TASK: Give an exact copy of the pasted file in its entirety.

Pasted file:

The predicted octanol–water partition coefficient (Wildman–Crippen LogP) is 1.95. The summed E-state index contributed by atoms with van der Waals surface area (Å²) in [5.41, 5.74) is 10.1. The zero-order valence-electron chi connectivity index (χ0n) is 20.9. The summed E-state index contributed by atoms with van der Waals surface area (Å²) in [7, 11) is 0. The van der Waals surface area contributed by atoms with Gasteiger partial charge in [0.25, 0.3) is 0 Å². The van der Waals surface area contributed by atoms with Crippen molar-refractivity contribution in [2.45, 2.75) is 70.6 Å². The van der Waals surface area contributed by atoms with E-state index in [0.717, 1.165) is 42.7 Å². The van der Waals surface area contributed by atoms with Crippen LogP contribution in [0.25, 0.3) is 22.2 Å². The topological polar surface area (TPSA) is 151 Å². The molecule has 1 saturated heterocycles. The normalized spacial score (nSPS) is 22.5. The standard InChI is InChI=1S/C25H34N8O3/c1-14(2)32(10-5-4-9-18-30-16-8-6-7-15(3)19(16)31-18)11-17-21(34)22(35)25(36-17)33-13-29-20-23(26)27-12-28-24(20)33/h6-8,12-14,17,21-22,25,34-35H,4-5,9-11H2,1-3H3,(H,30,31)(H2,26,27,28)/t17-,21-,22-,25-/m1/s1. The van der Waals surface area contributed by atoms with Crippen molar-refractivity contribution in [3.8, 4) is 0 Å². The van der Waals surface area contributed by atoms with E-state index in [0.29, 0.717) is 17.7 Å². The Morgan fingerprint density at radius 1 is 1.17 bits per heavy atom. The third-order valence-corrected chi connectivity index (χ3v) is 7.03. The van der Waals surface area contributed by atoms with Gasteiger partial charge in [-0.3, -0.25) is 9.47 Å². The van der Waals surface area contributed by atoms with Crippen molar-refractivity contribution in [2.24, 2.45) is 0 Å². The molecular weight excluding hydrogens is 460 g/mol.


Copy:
The predicted octanol–water partition coefficient (Wildman–Crippen LogP) is 1.95. The summed E-state index contributed by atoms with van der Waals surface area (Å²) in [5.41, 5.74) is 10.1. The zero-order valence-electron chi connectivity index (χ0n) is 20.9. The summed E-state index contributed by atoms with van der Waals surface area (Å²) in [7, 11) is 0. The van der Waals surface area contributed by atoms with Gasteiger partial charge in [0.25, 0.3) is 0 Å². The van der Waals surface area contributed by atoms with Crippen molar-refractivity contribution in [2.45, 2.75) is 70.6 Å². The van der Waals surface area contributed by atoms with E-state index in [0.717, 1.165) is 42.7 Å². The van der Waals surface area contributed by atoms with Crippen LogP contribution in [0.25, 0.3) is 22.2 Å². The topological polar surface area (TPSA) is 151 Å². The molecule has 1 saturated heterocycles. The normalized spacial score (nSPS) is 22.5. The standard InChI is InChI=1S/C25H34N8O3/c1-14(2)32(10-5-4-9-18-30-16-8-6-7-15(3)19(16)31-18)11-17-21(34)22(35)25(36-17)33-13-29-20-23(26)27-12-28-24(20)33/h6-8,12-14,17,21-22,25,34-35H,4-5,9-11H2,1-3H3,(H,30,31)(H2,26,27,28)/t17-,21-,22-,25-/m1/s1. The van der Waals surface area contributed by atoms with Crippen molar-refractivity contribution in [3.8, 4) is 0 Å². The van der Waals surface area contributed by atoms with E-state index in [0.29, 0.717) is 17.7 Å². The Morgan fingerprint density at radius 1 is 1.17 bits per heavy atom. The third-order valence-corrected chi connectivity index (χ3v) is 7.03. The van der Waals surface area contributed by atoms with Gasteiger partial charge in [-0.3, -0.25) is 9.47 Å². The van der Waals surface area contributed by atoms with Crippen molar-refractivity contribution in [2.24, 2.45) is 0 Å². The molecular weight excluding hydrogens is 460 g/mol.